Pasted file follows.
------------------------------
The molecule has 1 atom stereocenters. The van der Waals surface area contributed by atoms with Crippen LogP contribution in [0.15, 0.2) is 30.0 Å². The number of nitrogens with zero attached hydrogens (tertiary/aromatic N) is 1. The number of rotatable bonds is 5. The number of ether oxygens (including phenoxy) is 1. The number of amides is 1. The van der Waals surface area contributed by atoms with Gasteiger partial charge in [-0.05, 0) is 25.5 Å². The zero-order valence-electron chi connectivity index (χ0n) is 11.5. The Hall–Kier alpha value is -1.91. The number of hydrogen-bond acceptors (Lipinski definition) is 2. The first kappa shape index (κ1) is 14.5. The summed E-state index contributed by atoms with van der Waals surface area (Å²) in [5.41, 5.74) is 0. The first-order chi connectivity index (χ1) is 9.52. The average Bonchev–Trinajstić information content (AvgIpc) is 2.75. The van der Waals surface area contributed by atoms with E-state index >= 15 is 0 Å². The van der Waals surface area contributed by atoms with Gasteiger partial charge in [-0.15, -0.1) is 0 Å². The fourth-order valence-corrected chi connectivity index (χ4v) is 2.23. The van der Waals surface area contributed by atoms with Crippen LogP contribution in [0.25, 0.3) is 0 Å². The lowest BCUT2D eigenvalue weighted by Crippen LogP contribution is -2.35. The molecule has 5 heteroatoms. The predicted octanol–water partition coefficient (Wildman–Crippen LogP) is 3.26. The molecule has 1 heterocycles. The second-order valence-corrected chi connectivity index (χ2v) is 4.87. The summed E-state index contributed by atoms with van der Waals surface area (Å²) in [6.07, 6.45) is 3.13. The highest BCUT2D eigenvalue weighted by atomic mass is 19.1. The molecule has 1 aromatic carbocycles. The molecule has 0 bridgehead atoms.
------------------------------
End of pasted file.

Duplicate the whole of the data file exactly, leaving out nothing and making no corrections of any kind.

The molecule has 1 atom stereocenters. The van der Waals surface area contributed by atoms with Crippen LogP contribution in [0.15, 0.2) is 30.0 Å². The number of nitrogens with zero attached hydrogens (tertiary/aromatic N) is 1. The number of rotatable bonds is 5. The number of ether oxygens (including phenoxy) is 1. The number of amides is 1. The van der Waals surface area contributed by atoms with Gasteiger partial charge in [-0.05, 0) is 25.5 Å². The zero-order valence-electron chi connectivity index (χ0n) is 11.5. The Hall–Kier alpha value is -1.91. The number of hydrogen-bond acceptors (Lipinski definition) is 2. The first kappa shape index (κ1) is 14.5. The summed E-state index contributed by atoms with van der Waals surface area (Å²) in [5.41, 5.74) is 0. The first-order chi connectivity index (χ1) is 9.52. The average Bonchev–Trinajstić information content (AvgIpc) is 2.75. The van der Waals surface area contributed by atoms with E-state index >= 15 is 0 Å². The van der Waals surface area contributed by atoms with Gasteiger partial charge in [-0.15, -0.1) is 0 Å². The fourth-order valence-corrected chi connectivity index (χ4v) is 2.23. The van der Waals surface area contributed by atoms with Crippen LogP contribution in [0.25, 0.3) is 0 Å². The lowest BCUT2D eigenvalue weighted by Crippen LogP contribution is -2.35. The molecule has 5 heteroatoms. The predicted octanol–water partition coefficient (Wildman–Crippen LogP) is 3.26. The molecule has 1 heterocycles. The second-order valence-corrected chi connectivity index (χ2v) is 4.87. The summed E-state index contributed by atoms with van der Waals surface area (Å²) in [6.07, 6.45) is 3.13. The highest BCUT2D eigenvalue weighted by atomic mass is 19.1. The molecule has 1 aromatic carbocycles. The molecule has 0 bridgehead atoms.